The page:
7. The basic assumptions... • What are we trying to accomplish? • you have some worthwhile research results • they are solving a real problem (open problem, new problem) • you are ahead of the crowd • You have complete results (...) • no holes as far as you can see • a complete picture • a coherent picture • You are willing to communicate your results • no killer patent killed • you feel ready to confront the world (that is, 2.35 reviewers of some Transaction) • Full disclosure always pays.... • nothing under the carpet, please • Note: • only latex spoken here

    8. To write well..... read, read and read! • The classics: • any good book is a good start (my favorite is J.L.Borges. e.g. Fictiones) • The scientific classics • C.E.Shannon, A Mathematical Theory of Communication, Bell Syst. Tech. Journal, 1948 (do reread this on a regular basis) • I. Daubechies(yes, yes, the 100p. paper) • The great authors (around our topics) • R.Gallager • G. Strang • S.Mallat • Note to all.... • there has to be a reading culture • I know this is ‘’Playstation generation’’ but for this job, people have to devour the Transactions and arXiv • there has to be a library culture (go find that obscure paper/book) • there has to be a book culture (what book have you bought/read lately?) • (do not read too much on a particular topic before starting research, it can be demotivating.... optimal # of papers to read!)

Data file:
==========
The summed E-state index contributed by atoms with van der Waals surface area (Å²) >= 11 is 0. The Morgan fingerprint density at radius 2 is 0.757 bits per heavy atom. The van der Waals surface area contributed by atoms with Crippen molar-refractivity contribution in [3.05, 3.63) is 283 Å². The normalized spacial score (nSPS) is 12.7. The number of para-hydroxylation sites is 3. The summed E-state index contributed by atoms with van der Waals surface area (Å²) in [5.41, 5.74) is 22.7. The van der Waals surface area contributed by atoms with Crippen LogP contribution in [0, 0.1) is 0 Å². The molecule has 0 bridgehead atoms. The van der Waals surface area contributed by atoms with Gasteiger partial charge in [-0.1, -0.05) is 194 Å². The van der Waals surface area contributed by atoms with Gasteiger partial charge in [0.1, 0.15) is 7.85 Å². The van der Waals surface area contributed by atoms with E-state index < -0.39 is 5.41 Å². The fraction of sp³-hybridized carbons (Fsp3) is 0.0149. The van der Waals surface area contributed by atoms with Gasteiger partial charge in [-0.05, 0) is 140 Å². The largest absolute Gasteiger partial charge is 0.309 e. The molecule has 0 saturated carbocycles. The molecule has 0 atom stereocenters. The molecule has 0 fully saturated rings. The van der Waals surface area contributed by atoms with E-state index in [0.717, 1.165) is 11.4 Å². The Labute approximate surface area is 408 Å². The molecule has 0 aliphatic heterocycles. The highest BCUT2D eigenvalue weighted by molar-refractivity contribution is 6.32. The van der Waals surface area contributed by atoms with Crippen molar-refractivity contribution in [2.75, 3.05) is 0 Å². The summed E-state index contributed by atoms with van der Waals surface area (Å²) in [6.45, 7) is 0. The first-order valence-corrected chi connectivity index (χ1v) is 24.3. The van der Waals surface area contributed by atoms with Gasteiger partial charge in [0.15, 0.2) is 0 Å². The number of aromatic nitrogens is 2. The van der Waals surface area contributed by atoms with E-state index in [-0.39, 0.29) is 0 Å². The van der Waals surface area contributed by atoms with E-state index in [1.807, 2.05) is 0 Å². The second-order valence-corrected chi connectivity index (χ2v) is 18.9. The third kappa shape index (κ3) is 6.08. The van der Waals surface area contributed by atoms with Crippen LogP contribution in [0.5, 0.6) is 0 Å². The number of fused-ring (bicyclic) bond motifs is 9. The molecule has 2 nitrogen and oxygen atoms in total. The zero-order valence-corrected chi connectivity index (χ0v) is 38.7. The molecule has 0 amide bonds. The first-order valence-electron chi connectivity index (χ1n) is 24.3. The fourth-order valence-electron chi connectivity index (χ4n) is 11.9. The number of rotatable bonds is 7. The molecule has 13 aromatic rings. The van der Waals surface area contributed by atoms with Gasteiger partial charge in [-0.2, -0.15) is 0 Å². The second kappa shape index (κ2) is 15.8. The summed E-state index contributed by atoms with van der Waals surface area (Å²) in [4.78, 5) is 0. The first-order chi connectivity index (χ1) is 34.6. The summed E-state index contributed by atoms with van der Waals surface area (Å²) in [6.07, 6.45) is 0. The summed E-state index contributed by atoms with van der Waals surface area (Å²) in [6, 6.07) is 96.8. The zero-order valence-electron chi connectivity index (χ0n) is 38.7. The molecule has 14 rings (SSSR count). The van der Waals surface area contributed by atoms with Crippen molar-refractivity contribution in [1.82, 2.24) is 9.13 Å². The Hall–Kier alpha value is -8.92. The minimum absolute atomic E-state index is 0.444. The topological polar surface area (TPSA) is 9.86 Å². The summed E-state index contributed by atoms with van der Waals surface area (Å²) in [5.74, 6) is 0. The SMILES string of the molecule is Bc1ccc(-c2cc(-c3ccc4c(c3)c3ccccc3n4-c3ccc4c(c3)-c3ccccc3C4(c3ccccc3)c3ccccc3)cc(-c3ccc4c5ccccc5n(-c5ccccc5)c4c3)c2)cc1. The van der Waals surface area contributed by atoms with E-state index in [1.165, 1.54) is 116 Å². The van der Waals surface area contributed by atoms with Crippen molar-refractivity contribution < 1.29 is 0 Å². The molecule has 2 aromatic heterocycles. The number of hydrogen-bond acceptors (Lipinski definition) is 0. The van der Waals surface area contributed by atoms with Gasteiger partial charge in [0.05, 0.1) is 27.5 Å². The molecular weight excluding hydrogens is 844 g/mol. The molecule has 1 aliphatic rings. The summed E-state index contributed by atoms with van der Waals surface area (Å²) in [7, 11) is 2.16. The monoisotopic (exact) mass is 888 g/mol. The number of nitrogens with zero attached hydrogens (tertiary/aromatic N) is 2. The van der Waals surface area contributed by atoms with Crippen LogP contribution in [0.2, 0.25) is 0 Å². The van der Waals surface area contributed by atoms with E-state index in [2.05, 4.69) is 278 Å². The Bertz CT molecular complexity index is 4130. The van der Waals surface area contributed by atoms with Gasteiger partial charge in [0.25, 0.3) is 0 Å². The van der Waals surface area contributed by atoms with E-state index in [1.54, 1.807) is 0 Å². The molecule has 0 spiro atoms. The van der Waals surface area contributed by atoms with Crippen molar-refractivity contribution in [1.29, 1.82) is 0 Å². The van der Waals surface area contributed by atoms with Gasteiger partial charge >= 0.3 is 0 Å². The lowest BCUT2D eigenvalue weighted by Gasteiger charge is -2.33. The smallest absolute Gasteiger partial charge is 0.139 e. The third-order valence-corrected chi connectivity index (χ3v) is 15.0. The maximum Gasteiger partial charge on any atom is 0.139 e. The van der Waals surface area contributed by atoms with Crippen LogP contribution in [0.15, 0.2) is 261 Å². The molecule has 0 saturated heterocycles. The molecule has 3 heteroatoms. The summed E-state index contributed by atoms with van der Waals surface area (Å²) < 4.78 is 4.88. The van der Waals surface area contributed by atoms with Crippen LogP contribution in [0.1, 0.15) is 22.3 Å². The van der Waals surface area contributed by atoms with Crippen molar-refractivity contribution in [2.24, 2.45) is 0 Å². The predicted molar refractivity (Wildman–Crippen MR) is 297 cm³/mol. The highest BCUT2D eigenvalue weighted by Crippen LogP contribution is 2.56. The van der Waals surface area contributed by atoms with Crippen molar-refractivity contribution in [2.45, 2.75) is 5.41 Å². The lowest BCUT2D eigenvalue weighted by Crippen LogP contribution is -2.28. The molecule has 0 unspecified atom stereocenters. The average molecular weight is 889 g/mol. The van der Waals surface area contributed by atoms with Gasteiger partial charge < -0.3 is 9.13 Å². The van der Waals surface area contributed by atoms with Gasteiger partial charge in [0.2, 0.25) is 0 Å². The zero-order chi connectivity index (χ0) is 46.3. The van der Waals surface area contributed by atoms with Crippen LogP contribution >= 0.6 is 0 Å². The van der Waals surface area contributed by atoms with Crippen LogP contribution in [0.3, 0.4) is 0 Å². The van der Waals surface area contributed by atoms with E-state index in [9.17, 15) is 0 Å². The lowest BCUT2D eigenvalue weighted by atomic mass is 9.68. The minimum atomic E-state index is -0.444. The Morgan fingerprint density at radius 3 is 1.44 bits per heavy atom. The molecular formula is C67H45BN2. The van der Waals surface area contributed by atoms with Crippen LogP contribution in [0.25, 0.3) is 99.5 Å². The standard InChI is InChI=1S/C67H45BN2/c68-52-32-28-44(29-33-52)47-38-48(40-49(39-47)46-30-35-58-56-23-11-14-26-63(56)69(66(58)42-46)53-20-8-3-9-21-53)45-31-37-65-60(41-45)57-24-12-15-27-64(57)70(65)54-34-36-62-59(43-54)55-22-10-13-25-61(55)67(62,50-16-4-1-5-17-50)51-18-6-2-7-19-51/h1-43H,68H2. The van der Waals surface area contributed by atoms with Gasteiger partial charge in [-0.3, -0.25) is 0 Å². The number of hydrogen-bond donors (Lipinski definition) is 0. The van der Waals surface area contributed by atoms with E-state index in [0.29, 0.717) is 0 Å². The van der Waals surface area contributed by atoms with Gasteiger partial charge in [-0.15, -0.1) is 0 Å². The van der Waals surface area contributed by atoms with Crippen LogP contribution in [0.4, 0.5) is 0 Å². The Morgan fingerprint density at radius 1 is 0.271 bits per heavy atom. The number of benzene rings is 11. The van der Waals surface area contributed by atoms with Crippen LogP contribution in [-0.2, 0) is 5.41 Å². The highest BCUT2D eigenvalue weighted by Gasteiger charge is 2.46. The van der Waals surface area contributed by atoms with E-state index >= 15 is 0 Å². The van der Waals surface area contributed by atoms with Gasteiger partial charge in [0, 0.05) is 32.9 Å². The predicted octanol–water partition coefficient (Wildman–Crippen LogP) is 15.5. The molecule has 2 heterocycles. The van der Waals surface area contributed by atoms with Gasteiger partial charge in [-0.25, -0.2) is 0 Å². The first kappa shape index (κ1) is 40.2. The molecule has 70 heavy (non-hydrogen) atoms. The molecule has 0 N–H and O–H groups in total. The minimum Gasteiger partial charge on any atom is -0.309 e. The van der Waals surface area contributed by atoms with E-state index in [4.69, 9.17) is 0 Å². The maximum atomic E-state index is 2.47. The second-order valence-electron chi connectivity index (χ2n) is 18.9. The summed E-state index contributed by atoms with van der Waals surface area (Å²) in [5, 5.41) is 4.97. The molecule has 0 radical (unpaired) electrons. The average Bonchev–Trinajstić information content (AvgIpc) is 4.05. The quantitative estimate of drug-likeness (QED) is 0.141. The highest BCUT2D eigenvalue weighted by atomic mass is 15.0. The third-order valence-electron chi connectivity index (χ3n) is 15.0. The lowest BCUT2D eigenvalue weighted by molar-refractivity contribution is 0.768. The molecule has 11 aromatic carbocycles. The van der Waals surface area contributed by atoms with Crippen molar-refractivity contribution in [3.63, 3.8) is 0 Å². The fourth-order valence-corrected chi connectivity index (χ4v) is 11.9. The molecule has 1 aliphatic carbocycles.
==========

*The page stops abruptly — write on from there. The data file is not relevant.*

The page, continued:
9. My approach on reading versus research Reading Research

    10. To write well.....write, write and write! • Writing is a painful process: • I still write on paper, do many iterations, cut-and-paste, drafts, etc. • so do many people... • it takes a lot of time • Writing is an iterative process • the spiral method of Halmos (1, 1&2, 1&2&3, ...) • write, rewrite, re-rewrite (and not cut-and-paste!) • let it sit for a while • have other people read it (inc. boy/girlfriend!) • read aloud • make short sentences (many times I have seen “this phrase no verb”...) • do get started (e.g. Camus, “The Pest”) • You should be the most critical reader • otherwise, somebody else will.... • Is the hardest paper the best paper? • who are you trying to impress ;) • people often spend most space on what took most time...